We were soon joined by a fellow named Don Garber. He strode in lightly, wearing blue jeans, a plain black tee, and round-rimmed spectacles, his carefree gray hair going this way and that. In no time at all, it became obvious that Don and Komuro had shared some history together. "It just occurred to me," Don said at one point, "that we're listening to a stereo design by Komuro. A stereo design." Some history, for sure.
Back in 1992, the year after punk broke, Don Garber opened up a high-end audio shop on Watts Street (how appropriate!). You might've heard Art Dudley talk about it. It was called Fi. I've been told that some of the very first American single-ended triode amplifiers came from that small shop. And I've been told they were very special thingsexotic, handmade amplifiers using all sizes and shapes of glorious tubes and built to make music, to make music, to make music. There, at Fi, Komuro met Don. Who knows what really happened when these two men shook hands? Curses were shouted and tubes fell from the shelves. That's the way I like to imagine it.
We had been listening for only a short while when Komuro's friend, Fumio Ito of Quest America, arrived with a bag of cables. Quest America is the new US importer for Nanotec Systems. Their cables are interesting for their supreme pliabilitythey bend and twist as simply as any electric guitar cable, though they are about twice as thick. They are sheathed in attractive 10mm PVCthe speaker cables that Fumio had with him were bright red, while the interconnects were a deep bluewhich surrounds a layer of Japanese rice paper, which in turn surrounds bunches of braided cotton string. Inside there, you'll find 50 strands of 0.18mm oxygen-free copper conductors, which have been soaked with a colloidal liquid of gold and silver particles! The result of all this is said to be "rich bass, clear midrange, and sharp, natural highs." Not in those words.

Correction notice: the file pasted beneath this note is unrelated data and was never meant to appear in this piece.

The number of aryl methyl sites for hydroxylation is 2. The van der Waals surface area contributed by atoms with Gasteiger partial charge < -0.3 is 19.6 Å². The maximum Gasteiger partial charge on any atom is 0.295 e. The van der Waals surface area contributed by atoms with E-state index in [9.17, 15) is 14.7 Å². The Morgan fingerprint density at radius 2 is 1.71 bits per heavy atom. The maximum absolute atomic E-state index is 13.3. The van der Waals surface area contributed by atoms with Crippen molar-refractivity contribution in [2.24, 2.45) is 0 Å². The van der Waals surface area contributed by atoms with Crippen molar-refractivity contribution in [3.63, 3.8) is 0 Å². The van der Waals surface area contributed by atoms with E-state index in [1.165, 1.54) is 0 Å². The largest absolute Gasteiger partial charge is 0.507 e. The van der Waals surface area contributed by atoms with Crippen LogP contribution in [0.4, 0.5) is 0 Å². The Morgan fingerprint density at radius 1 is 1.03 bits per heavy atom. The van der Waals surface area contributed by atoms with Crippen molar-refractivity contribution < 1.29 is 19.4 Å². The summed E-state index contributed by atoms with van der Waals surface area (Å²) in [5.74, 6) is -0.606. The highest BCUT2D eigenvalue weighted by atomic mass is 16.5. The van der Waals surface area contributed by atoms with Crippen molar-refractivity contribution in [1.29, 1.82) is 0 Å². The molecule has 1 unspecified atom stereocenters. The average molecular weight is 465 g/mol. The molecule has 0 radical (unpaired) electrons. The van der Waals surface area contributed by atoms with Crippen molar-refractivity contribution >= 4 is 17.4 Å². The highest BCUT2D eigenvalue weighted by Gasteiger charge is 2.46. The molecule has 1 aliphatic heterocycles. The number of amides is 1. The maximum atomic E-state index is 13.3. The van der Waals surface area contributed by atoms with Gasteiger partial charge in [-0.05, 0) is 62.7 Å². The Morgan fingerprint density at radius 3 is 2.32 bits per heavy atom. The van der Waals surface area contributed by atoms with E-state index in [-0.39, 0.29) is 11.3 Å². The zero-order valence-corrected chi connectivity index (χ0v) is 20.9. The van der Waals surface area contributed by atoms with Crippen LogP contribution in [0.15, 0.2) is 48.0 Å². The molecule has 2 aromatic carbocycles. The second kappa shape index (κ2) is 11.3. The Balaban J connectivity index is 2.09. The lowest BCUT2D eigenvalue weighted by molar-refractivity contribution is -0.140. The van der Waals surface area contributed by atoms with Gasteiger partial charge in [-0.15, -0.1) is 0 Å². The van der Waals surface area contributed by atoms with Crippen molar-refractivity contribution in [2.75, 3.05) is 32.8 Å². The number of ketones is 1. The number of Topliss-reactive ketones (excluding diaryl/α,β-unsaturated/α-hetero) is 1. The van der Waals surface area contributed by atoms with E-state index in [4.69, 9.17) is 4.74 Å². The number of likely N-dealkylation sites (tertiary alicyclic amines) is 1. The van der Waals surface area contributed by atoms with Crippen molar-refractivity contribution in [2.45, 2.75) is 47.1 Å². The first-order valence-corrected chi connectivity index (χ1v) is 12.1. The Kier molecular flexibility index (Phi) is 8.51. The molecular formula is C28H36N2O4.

Anyway, the cables are really bendy. We inserted them into the system and we were greeted by fuller bass and greater detail. We listened for quite some time, thencasually, as other friends came and went, we shared music, swapped seats, drank beers, and passed the bag of chips. It was a good time. The music was alive and true, with a remarkable lack of anything approaching etch or glare. The presentation was greatly dependent upon one's position in the room. Sitting just about five feet from the speakers was like sitting on the stage, the performers playing in your face, bass and percussive sounds delivered with outstanding immediacy and impact. You would never, evernever, ever, ever, everguess that you were only hearing maybe three watts. There was no lack of power at all.
"It feels like those bongos are in my sinuses."
The bass, especially, was round and full and as all-encompassing as your grandma's most affectionate embracethe gentlest pummeling ever. Moving just one foot back, however, set things in a more realistic perspective. The sweetest spot in Komuro's room was about four steps up a short wooden staircase. From there, the sound was exquisiteas welcoming as our host, as distracting as the women on Bedford Avenue.
But, as Michael Lavorgna reminds us, the point of this visit was not the sound. Though the sound could have kept us there all night, it was the people that brought us there. I was very happy to listen to music with this bunch of friends. I hope you'll read Michael's "RoadTour 16: Komuro's VT-52 amp" for another perspective (and many more photos!).